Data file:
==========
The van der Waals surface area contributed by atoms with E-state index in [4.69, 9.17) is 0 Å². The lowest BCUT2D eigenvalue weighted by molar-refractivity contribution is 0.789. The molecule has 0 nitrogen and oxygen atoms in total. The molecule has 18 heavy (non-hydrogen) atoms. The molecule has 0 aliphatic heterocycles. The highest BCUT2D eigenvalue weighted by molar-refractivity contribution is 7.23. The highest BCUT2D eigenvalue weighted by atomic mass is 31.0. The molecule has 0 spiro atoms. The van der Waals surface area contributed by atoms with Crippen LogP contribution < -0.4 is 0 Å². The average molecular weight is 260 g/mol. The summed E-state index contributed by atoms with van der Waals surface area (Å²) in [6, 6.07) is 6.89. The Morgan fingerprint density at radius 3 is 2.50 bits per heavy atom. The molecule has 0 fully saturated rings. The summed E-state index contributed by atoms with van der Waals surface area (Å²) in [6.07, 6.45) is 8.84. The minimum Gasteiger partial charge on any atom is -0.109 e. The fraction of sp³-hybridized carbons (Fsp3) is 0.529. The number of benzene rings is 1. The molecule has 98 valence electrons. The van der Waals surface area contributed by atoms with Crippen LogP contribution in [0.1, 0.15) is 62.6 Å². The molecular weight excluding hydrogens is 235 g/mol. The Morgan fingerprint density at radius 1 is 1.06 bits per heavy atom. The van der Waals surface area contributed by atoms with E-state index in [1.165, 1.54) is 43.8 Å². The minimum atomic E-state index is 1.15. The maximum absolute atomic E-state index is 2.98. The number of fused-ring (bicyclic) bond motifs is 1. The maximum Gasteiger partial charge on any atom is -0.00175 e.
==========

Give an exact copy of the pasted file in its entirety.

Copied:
The van der Waals surface area contributed by atoms with E-state index in [4.69, 9.17) is 0 Å². The lowest BCUT2D eigenvalue weighted by molar-refractivity contribution is 0.789. The molecule has 0 nitrogen and oxygen atoms in total. The molecule has 18 heavy (non-hydrogen) atoms. The molecule has 0 aliphatic heterocycles. The highest BCUT2D eigenvalue weighted by molar-refractivity contribution is 7.23. The highest BCUT2D eigenvalue weighted by atomic mass is 31.0. The molecule has 0 spiro atoms. The van der Waals surface area contributed by atoms with Crippen LogP contribution < -0.4 is 0 Å². The average molecular weight is 260 g/mol. The summed E-state index contributed by atoms with van der Waals surface area (Å²) in [6, 6.07) is 6.89. The Morgan fingerprint density at radius 3 is 2.50 bits per heavy atom. The molecule has 0 fully saturated rings. The summed E-state index contributed by atoms with van der Waals surface area (Å²) in [6.07, 6.45) is 8.84. The minimum Gasteiger partial charge on any atom is -0.109 e. The fraction of sp³-hybridized carbons (Fsp3) is 0.529. The number of benzene rings is 1. The molecule has 98 valence electrons. The van der Waals surface area contributed by atoms with Crippen LogP contribution in [0.1, 0.15) is 62.6 Å². The molecular weight excluding hydrogens is 235 g/mol. The Morgan fingerprint density at radius 1 is 1.06 bits per heavy atom. The van der Waals surface area contributed by atoms with E-state index in [1.165, 1.54) is 43.8 Å². The minimum atomic E-state index is 1.15. The maximum absolute atomic E-state index is 2.98. The number of fused-ring (bicyclic) bond motifs is 1. The maximum Gasteiger partial charge on any atom is -0.00175 e.